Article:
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Guadeloupe

Guadaloupe

Guadeloupe is a lively center of Creole culture, boasting a spirited blend of French and African influences. As well known for its sugar and rum as for its dive sites and resorts, the archipelago offers an interesting mix of modern cities, rural hamlets, rainforests and secluded beaches. One of the most urbanized of the region's islands, you'll need to scratch beneath the French polish to get a grip on Guadeloupe's Creole core. Away from the tourist hub, the buzz of insects in the banana groves and the whiff of coconut rum will put you firmly back on Caribbean time.

Guadeloupe is pleasant to visit at any time of the year, with a warm climate year-round. During winter (December to February), evenings are gorgeously mild and temperatures linger between 19-28ÁC (67-83ÁF). The driest months are between February and April, with rain falling an average of seven days a month and the humidity staying in the realm of the tolerable. This temperate period is also the peak tourist season. The wettest months are July to November, which is also hurricane season, so keep an eye on weather reports. Most cultural events take place in the spring and summer. The Fete des Cuisinieres (Festival of Women Cooks) is a colorful event held in early August where women in Creole dress parade through the streets to the cathedral, where they are blessed by the bishop.

Guadeloupe was among the islands charted by Columbus in 1493. French colonies were established in 1635 and, in 1946, the islands were given the status of Overseas Departments.

Guadeloupe still retains that enchanting mixture of French and Creole influence, apparent even down to the mix of flavours and ingredients in its cuisine. This Caribbean paradise comprises Basse-Terre, Grande-Terre and five smaller islands, all of which vary quite substantially in scenery.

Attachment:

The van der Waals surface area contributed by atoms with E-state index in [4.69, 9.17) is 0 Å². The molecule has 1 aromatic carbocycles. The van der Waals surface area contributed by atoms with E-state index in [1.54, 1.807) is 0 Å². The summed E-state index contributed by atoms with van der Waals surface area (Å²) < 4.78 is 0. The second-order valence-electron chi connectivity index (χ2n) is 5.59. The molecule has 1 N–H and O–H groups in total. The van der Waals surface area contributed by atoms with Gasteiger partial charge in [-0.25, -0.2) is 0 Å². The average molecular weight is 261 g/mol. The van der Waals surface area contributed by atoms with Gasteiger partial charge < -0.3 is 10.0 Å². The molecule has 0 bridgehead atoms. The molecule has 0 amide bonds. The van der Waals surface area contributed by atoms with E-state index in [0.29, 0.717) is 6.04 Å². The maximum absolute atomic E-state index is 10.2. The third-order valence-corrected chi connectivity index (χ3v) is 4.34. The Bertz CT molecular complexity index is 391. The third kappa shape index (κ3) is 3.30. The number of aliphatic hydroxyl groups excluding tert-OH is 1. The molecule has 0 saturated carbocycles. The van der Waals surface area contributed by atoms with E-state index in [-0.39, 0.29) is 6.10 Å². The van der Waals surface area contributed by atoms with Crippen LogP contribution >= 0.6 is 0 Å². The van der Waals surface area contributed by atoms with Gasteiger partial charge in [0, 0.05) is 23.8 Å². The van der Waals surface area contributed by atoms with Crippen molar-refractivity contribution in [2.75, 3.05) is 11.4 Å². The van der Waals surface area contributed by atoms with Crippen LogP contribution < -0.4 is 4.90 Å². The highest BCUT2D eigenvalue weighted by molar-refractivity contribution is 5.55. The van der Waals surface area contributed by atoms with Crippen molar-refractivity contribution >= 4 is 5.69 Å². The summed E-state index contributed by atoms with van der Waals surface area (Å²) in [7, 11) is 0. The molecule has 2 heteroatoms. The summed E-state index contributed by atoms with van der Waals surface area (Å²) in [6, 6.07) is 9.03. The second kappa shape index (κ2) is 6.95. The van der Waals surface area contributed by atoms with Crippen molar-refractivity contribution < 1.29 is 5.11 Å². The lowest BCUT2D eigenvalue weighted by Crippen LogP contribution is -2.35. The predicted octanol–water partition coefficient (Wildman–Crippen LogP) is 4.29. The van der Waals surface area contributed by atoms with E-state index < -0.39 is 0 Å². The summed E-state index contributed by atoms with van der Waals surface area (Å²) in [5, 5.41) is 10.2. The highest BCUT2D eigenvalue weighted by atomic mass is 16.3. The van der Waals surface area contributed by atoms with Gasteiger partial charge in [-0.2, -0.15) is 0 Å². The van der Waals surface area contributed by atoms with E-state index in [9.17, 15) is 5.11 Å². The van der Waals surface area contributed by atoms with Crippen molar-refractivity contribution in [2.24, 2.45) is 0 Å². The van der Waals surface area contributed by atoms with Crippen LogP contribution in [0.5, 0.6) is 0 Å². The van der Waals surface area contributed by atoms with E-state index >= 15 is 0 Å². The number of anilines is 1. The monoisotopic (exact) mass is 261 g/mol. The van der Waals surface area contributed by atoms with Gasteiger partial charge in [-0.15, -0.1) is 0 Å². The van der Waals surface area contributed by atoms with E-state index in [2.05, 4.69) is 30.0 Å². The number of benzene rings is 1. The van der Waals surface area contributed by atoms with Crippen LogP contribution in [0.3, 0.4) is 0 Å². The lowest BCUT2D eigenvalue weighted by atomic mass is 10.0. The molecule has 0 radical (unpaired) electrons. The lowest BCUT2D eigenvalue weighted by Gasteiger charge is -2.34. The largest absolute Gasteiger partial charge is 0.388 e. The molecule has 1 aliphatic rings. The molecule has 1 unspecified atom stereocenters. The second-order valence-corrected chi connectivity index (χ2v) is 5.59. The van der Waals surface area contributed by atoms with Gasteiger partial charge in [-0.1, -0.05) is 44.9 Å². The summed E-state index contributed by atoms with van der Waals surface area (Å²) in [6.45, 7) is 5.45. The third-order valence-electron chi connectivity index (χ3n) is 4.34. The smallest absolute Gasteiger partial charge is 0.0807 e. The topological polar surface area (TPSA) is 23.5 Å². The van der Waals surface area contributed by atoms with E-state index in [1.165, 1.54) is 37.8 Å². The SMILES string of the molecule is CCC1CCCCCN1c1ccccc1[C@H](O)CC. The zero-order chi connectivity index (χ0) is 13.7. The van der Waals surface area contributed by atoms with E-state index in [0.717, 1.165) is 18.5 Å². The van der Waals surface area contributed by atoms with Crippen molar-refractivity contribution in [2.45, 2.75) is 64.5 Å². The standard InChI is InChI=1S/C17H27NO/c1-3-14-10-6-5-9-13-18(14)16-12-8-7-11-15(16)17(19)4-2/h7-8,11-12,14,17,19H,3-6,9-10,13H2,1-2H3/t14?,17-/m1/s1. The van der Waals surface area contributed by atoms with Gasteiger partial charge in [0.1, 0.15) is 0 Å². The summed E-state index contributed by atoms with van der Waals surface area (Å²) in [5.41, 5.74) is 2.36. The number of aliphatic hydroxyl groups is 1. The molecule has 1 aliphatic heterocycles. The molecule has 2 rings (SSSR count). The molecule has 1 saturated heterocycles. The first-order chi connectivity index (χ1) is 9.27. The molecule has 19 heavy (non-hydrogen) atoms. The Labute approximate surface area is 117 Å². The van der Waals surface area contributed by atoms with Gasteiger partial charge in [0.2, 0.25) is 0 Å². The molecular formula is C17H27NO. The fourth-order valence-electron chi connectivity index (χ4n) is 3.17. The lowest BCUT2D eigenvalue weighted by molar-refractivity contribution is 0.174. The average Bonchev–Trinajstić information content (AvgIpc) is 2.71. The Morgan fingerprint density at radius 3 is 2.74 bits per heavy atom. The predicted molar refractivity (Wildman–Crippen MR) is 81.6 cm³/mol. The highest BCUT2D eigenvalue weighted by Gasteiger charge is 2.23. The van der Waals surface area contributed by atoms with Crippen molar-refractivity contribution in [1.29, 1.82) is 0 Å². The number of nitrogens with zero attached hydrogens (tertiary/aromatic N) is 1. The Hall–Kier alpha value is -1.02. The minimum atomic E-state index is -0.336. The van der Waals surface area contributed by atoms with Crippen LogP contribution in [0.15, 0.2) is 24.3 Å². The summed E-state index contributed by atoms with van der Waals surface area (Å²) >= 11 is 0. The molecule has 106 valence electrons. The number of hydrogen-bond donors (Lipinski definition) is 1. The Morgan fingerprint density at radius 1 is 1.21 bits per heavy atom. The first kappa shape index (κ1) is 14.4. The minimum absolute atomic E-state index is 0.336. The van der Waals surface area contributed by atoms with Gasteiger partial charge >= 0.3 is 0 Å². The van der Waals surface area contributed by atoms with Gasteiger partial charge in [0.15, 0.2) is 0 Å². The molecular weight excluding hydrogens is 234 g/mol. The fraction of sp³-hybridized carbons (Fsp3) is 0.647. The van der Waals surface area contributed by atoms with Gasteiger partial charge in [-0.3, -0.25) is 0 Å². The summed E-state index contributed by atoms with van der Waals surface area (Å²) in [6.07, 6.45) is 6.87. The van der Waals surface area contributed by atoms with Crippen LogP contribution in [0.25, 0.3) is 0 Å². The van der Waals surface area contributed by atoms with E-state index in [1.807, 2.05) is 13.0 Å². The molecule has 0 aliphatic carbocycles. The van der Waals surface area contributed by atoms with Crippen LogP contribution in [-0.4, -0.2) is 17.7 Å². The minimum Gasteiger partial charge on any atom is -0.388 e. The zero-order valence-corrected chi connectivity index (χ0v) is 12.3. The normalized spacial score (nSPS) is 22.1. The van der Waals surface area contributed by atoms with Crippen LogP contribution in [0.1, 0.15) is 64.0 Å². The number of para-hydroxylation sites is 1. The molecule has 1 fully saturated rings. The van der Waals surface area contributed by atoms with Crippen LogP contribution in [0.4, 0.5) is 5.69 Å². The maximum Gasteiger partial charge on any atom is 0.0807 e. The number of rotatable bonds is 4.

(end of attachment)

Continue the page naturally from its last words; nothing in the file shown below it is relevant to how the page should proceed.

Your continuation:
Those considering Guadeloupe to merely possess a few pretty beaches may be surprised to learn that it also boats a wildlife-infested rainforest and the highest waterfall in the Caribbean. Basse-Terre has a rough volcanic relief whilst Grande Terre features rolling hills and flat plains. There are also many lush mountainous areas with stunning and unspoiled tropical scenery. The beautiful beaches vary too, from the white palm-fringed to the volcanic-created black sand.

As might be deemed more typical of the Caribbean, Guadeloupe boasts plenty of restaurants, bars and discos, with displays of local dancing and music. The famous dance of the island is called the biguine, where colourful and ornate Creole costumes are still worn. Biguine is a form of clarinet and trombone music with nasal vocals and improvised instrumental solos, and roots in West African dance. It has long since evolved into embracing more wide-reaching genres such as jazz and pop.

If you do not feel your toes tapping, then rest assured that one or two of Guadeloupe's renowned rum punch cocktails (a brew of rum, lime, bitter and syrup) will almost certainly get you up and dancing beneath the stars.

Yet Guadeloupe is a fantastic destination because there is also extreme quietude available, from St Barthélemy to the outlying islands of Marie-Galante, La Désirade and Les Saintes, undeveloped and attractive, with old and crumbling mills offering frequent reminders of Guadeloupe's historical connections as a major sugar plantation. Snorkellers and divers won't be disappointed - Jacques Cousteau considered Guadeloupe to be among the top 10 dive sites in the world.